Any port in a storm
Posted 24 April 2018 / In Balvenie
Balvenie 21 year old Portwood
Balvenie’s core range whisky the 21 year old Portwood was amongst the very first commercially promoted finished whiskies when it was released in the 1990s. The highly regarded bottling is matured in ex-bourbon barrels for over two decades and then finished in aged port pipes (they’re still barrels, not actually pipes) for a period of finishing. At one time a non-chillfiltered version was released (which implies that this ‘normal’ bottling is chillfiltered) for travel retail, which upped the ABV to 47.6%. Normal versions of the bottling are delivered at 40%.
Nose: Elegance. Pronounced, fresh raspberries and blackberries come together with all the bees – honey, honeycomb, beeswax and pollen. There’s a certain mustiness here – older whiskies, dusty libraries – it sits very nicely with the fruitiness and honey-elements, bringing yet more sophistication. Bakery notes – tarts, pastries, flans and high quality patisseries merge with gentle grassiness from stems and newly fallen leaves. In the background some sugary stone fruits and a touch of mint leaf. Some sparingly added water brought out the berry aromas even further and added in currants and fruit jams.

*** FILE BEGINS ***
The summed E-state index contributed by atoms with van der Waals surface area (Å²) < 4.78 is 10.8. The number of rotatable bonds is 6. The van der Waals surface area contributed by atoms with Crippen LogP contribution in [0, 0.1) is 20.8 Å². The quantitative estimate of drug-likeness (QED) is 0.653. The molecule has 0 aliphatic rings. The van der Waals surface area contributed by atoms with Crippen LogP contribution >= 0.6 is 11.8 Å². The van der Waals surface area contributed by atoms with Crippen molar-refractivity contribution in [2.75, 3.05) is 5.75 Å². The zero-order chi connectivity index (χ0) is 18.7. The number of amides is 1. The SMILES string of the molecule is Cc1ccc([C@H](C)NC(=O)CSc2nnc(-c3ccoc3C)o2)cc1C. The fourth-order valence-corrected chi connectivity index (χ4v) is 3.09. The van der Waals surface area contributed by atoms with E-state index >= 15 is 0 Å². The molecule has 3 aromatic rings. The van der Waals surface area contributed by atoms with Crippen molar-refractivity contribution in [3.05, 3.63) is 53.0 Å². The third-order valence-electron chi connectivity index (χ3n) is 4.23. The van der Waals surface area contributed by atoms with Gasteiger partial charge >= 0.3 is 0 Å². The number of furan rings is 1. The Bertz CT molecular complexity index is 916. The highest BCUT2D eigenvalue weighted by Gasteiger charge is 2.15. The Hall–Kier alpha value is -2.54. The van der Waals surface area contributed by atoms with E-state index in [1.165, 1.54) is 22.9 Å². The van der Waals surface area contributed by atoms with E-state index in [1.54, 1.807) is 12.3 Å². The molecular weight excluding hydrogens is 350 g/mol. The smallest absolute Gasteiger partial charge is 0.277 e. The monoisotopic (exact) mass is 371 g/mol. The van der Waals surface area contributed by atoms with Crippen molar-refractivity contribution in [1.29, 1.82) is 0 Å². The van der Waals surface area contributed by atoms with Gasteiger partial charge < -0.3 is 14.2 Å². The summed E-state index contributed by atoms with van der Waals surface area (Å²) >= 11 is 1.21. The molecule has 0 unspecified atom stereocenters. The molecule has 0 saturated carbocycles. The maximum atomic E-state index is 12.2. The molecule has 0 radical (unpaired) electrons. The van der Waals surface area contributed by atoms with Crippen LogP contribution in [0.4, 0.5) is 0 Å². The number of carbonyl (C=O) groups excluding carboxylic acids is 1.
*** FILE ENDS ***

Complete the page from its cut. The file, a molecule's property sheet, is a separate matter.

Taste: Surprisingly full-bodied for 40% ABV – whilst sometimes that might be a warning sign for a thin arrival, this is far from the case here. Berries and spice – both big and bold. Redcurrants, raspberries, cranberries (all delicious) along with pepperiness and drying (well-judged) older oak flavours. Honey and bees remain a prominent driving feature, providing a broad canvas on which the other flavours are carefully painted over. Notes of leather, tobacco leaf and slight umami flavours (nuttiness) all linger across the palate. Water softens the fruits into real juiciness and brings out further sweetness from toffee and crème brulee.
Finish: Long, fading and drying beautifully with pepperiness and hazelnut brittle.
If you’re looking for titanic punchiness, you’re looking in the wrong place. Bavenie’s 21 year old Portwood is a lesson in sophistication and nuance. I’m still slightly in awe as to how a whisky with a baseline 40% ABV can deliver such a viscous and fulsome mouthfeel. The fact that this whisky then manages to also offer up a near perfect balance between spirit and wood is a testament to its quality. This is equally at home being sipped and savoured as it is being pawed over, studied and thought about. There is however some price variance for this, so do be prepared to hunt around a bit rather than just jumping at the first bottle you see.
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